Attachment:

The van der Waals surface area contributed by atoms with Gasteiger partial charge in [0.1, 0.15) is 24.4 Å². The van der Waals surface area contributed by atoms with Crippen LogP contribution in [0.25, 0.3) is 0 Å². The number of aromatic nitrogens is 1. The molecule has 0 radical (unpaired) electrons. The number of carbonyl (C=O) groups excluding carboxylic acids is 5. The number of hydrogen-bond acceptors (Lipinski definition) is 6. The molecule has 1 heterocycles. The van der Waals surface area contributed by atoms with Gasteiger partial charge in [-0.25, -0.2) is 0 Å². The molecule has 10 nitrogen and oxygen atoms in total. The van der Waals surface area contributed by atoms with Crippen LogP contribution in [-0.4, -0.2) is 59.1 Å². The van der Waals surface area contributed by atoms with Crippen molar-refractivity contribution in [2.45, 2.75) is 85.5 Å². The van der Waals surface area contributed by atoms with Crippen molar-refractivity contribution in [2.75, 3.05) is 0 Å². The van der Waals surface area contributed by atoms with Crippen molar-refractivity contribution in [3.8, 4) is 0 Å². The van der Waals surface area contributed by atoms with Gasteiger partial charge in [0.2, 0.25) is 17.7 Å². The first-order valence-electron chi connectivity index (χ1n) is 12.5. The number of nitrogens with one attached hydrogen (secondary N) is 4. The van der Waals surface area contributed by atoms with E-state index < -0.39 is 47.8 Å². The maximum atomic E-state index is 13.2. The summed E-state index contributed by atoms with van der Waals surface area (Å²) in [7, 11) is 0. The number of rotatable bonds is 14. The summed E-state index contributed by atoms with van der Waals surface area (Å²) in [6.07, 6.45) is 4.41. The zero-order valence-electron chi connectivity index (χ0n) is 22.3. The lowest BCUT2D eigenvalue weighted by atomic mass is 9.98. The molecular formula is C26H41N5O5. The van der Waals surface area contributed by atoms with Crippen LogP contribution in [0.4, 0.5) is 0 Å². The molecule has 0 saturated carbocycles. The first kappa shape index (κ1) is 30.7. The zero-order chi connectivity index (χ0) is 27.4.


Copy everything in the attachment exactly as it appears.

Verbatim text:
The van der Waals surface area contributed by atoms with Gasteiger partial charge in [0.1, 0.15) is 24.4 Å². The van der Waals surface area contributed by atoms with Crippen LogP contribution in [0.25, 0.3) is 0 Å². The number of aromatic nitrogens is 1. The molecule has 0 radical (unpaired) electrons. The number of carbonyl (C=O) groups excluding carboxylic acids is 5. The number of hydrogen-bond acceptors (Lipinski definition) is 6. The molecule has 1 heterocycles. The van der Waals surface area contributed by atoms with Gasteiger partial charge in [-0.25, -0.2) is 0 Å². The molecule has 10 nitrogen and oxygen atoms in total. The van der Waals surface area contributed by atoms with Crippen LogP contribution in [-0.4, -0.2) is 59.1 Å². The van der Waals surface area contributed by atoms with Crippen molar-refractivity contribution in [2.45, 2.75) is 85.5 Å². The van der Waals surface area contributed by atoms with Crippen molar-refractivity contribution in [2.75, 3.05) is 0 Å². The van der Waals surface area contributed by atoms with Crippen molar-refractivity contribution in [3.8, 4) is 0 Å². The van der Waals surface area contributed by atoms with Gasteiger partial charge in [0.2, 0.25) is 17.7 Å². The first-order valence-electron chi connectivity index (χ1n) is 12.5. The number of nitrogens with one attached hydrogen (secondary N) is 4. The van der Waals surface area contributed by atoms with E-state index < -0.39 is 47.8 Å². The maximum atomic E-state index is 13.2. The summed E-state index contributed by atoms with van der Waals surface area (Å²) in [7, 11) is 0. The number of rotatable bonds is 14. The summed E-state index contributed by atoms with van der Waals surface area (Å²) in [6.07, 6.45) is 4.41. The zero-order valence-electron chi connectivity index (χ0n) is 22.3. The lowest BCUT2D eigenvalue weighted by atomic mass is 9.98. The molecular formula is C26H41N5O5. The van der Waals surface area contributed by atoms with Crippen LogP contribution in [0.4, 0.5) is 0 Å². The molecule has 0 saturated carbocycles. The first kappa shape index (κ1) is 30.7. The zero-order chi connectivity index (χ0) is 27.4.